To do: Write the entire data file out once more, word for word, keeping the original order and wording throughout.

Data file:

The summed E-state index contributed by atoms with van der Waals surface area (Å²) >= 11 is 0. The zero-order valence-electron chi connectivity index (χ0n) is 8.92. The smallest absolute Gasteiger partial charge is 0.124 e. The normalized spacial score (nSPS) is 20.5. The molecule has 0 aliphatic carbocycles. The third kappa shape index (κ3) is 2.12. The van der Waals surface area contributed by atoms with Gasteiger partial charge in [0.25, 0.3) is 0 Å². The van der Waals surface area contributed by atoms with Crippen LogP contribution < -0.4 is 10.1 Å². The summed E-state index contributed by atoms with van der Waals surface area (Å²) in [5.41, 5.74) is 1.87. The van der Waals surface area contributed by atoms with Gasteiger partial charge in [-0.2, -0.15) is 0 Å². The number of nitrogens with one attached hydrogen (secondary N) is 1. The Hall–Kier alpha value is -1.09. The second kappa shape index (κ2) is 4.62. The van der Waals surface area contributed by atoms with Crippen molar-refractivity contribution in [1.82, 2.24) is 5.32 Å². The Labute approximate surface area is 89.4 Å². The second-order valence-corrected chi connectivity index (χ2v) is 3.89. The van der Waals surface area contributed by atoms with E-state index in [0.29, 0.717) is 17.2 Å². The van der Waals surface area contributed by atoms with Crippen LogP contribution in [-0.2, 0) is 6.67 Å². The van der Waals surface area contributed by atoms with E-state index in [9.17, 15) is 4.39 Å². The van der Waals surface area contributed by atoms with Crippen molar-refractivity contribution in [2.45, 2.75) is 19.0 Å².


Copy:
The summed E-state index contributed by atoms with van der Waals surface area (Å²) >= 11 is 0. The zero-order valence-electron chi connectivity index (χ0n) is 8.92. The smallest absolute Gasteiger partial charge is 0.124 e. The normalized spacial score (nSPS) is 20.5. The molecule has 0 aliphatic carbocycles. The third kappa shape index (κ3) is 2.12. The van der Waals surface area contributed by atoms with Gasteiger partial charge in [0.25, 0.3) is 0 Å². The van der Waals surface area contributed by atoms with Crippen LogP contribution < -0.4 is 10.1 Å². The summed E-state index contributed by atoms with van der Waals surface area (Å²) in [5.41, 5.74) is 1.87. The van der Waals surface area contributed by atoms with Gasteiger partial charge in [-0.2, -0.15) is 0 Å². The number of nitrogens with one attached hydrogen (secondary N) is 1. The Hall–Kier alpha value is -1.09. The second kappa shape index (κ2) is 4.62. The van der Waals surface area contributed by atoms with Crippen molar-refractivity contribution in [1.82, 2.24) is 5.32 Å². The Labute approximate surface area is 89.4 Å². The second-order valence-corrected chi connectivity index (χ2v) is 3.89. The van der Waals surface area contributed by atoms with E-state index in [0.29, 0.717) is 17.2 Å². The van der Waals surface area contributed by atoms with Crippen LogP contribution in [-0.2, 0) is 6.67 Å². The van der Waals surface area contributed by atoms with E-state index in [9.17, 15) is 4.39 Å². The van der Waals surface area contributed by atoms with Crippen molar-refractivity contribution in [2.45, 2.75) is 19.0 Å².